In a world of script leaks, set photos and anonymous sources (both real and made-up), it feels like nothing short of a miracle that the final episode of Inside No. 9 managed to remain top secret right up until the last moment.


I can't remember the last time I eagerly awaited a series finale, having literally no idea what it could contain – that's partly a gift of the ever-changing anthology format, but also a testament to the tight-lipped cast assembled for this emotional send-off.

By far the biggest and starriest ensemble that the show has ever seen, creators Reece Shearsmith and Steve Pemberton used their swan song Plodding On as a reunion special, bringing together an array of talent from across the past nine seasons.

Fittingly, the roll call kicks off with an entrance from Katherine Parkinson that echoes the show's first ever scene, complete with a discovery of Tim Key awkwardly standing in a confined space.

This time, instead of a wardrobe, it's a toilet cubicle; and instead of a game of sardines, they plan to snort some cocaine to make the Inside No. 9 farewell party somewhat more bearable.

Parkinson hails Shearsmith and Pemberton for the rare achievement of getting their show to nine seasons, but back-handedly adds that it was time to call it quits – after all, it had got a bit "self-indulgent" recently.

It's an understandable lampshade to hang given the premise of this episode, but actually, the writing duo have managed to pen a meta story filled with cameos and fan service that is nowhere near as obnoxious as that description would suggest.

Sure, there are moments in Plodding On that can be seen as the creators blowing their own trumpet – arguably, they've earned the right to – but the focus remains primarily on a compelling narrative about friendship and moving on.

Shearsmith and Pemberton play themselves as they consider what their next move will be after Inside No. 9, with the former keen to stick together for a BBC detective drama, and the latter eyeing a solo move to Hollywood for an epic Prime Video original.

Nick Mohammed holds a lapel mic to his mouth, while Steve Pemberton stands behind him looking angry
Nick Mohammed and Steve Pemberton in Inside No. 9 BBC

Rather than being superfluous to this plot, the cameos are the device through which it is explored and pushed forward, with Rosie Cavaliero's supposedly secret chat and Nick Mohammed's inept podcast interview being the most enlightening interactions.

While more overtly comical – to the point of literally mooning the audience – even Robin Askwith's scene acknowledges the central theme in a meaningful way, and sets up a killer closing gag expanding on the now mythical bus episode.

Admittedly, that particular reference probably won't hit as hard among those unfamiliar with the context (which includes years of fan demands and a memorable season 8 hoax), but it's seeded well enough so not to completely bemuse a novice viewer.

In an age where such callbacks, cameos and Easter eggs have become an ever more brittle backbone on which so much genre entertainment relies, it's refreshing to see an instance where they have been used effectively in service to something greater.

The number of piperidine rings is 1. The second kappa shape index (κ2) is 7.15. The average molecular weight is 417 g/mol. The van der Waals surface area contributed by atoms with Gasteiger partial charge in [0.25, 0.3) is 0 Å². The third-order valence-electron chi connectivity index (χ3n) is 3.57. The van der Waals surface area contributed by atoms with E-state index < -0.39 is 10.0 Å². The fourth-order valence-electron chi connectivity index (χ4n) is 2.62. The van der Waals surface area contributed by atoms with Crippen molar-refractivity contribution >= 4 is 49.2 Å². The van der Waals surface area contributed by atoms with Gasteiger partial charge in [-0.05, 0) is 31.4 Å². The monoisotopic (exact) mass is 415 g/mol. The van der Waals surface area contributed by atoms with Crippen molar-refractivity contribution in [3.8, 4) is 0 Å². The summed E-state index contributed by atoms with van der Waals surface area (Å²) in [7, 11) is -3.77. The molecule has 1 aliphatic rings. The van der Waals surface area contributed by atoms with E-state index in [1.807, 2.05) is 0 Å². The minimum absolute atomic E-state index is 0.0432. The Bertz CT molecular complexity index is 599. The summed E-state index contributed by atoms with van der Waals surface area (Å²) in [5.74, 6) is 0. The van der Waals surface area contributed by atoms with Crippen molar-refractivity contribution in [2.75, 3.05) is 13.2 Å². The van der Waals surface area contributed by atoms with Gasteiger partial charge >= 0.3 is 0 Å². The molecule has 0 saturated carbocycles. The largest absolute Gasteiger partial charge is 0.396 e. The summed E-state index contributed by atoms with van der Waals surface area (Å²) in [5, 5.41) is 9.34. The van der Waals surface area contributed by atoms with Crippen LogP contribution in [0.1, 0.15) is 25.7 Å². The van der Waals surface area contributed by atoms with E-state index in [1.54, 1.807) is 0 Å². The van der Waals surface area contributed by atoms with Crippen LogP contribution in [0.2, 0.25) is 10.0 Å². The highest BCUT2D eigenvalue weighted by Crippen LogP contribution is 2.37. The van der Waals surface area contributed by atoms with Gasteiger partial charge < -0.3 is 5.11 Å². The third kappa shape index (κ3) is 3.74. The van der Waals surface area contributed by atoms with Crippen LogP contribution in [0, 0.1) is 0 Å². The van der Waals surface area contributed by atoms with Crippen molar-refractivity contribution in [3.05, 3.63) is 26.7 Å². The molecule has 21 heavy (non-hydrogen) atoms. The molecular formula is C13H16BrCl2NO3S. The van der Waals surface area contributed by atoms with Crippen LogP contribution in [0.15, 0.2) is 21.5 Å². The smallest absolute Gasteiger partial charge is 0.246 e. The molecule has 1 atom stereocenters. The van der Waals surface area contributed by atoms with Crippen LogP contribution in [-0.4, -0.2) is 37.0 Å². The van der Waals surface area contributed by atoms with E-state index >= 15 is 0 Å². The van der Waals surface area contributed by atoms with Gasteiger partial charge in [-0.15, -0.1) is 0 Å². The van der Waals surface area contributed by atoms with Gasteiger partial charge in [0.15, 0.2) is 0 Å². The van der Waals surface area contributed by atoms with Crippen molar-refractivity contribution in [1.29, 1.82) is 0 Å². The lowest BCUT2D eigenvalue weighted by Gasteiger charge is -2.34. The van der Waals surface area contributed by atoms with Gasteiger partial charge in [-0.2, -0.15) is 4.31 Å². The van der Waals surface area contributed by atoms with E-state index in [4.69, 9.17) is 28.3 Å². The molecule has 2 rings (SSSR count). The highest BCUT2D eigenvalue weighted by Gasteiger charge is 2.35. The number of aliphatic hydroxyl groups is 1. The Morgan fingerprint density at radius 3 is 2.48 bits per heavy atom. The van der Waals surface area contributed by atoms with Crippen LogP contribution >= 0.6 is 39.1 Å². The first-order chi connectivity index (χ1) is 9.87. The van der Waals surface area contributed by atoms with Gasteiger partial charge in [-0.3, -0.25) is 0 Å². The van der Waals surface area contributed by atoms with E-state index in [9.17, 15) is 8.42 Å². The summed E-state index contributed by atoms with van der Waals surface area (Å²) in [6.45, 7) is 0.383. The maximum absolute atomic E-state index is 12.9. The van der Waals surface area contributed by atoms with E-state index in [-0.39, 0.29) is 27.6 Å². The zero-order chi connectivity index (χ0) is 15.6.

Steve Pemberton and Reece Shearsmith wear old-fashioned bus uniforms, while Robin Askwith stands between them in a suit. There is a red London bus, showing the number 9, behind them
Steve Pemberton, Robin Askwith and Reece Shearsmith pose for Inside No. 9 season 8's non-existent bus episode.

Marvel Studios, take note.

While it might seem strange to compare the blockbuster superhero franchise with the comparatively modest Inside No. 9, it will be looking to pull a similar stunt to this finale when it wraps up a messy phase with 2027's Avengers: Secret Wars.

Deadline recently reported that the film could have as many as 60 characters, only slightly outpacing Plodding On's 49 credited guest stars (although to be fair, only 11 have speaking roles).

It's a worrying development for a franchise which has increasingly pitched the cameo(s) as its main attraction, with perhaps the most egregious example being last year's The Marvels.

That particular project squandered a talented cast on an ill-conceived script and proceeded to pitch most of its marketing around a violently shoe-horned X-Men connection that comprises roughly 20 seconds of the film.

Ms. Marvel (Iman Vellani), Captain Marvel (Brie Larson) and Monica Rambeau (Teyonah Parris) in The Marvels looking skywards, confused
Iman Vellani, Brie Larson and Teyonah Parris in The Marvels. Marvel Studios/Disney

Producer Kevin Feige could find a more inspired approach from Plodding On, which identifies a sturdy premise with an interesting conflict – two things The Marvels lacked – before carefully implanting a selection of quality cameos.

It sounds like an obvious strategy, but it's one that Marvel and various other pop culture brands have been missing recently.

Inside No. 9's grand finale proves that there's nothing inherently wrong with cameos, but the thoughtful execution of those appearances is vital – and it's something that the MCU once managed relatively well.

Having previously taken cues from the likes of Community, Game of Thrones and Rick & Morty, perhaps it's not impossible that Feige will look next to a little British anthology that has been quietly delivering for the past decade.

If not, at least Inside No. 9 fans can be proud that the series ended on a high note, which just so happened to involve Anne Reid getting high using a note. Bravo!

Anne Reid holds a rolled-up bank note in one hand and smiles enthusiastically
Anne Reid stars in Inside No. 9 BBC

Inside No. 9 seasons 1-9 are available to stream on BBC iPlayer. You can buy tickets to Inside No.9's West End show Stage/Fright right now.


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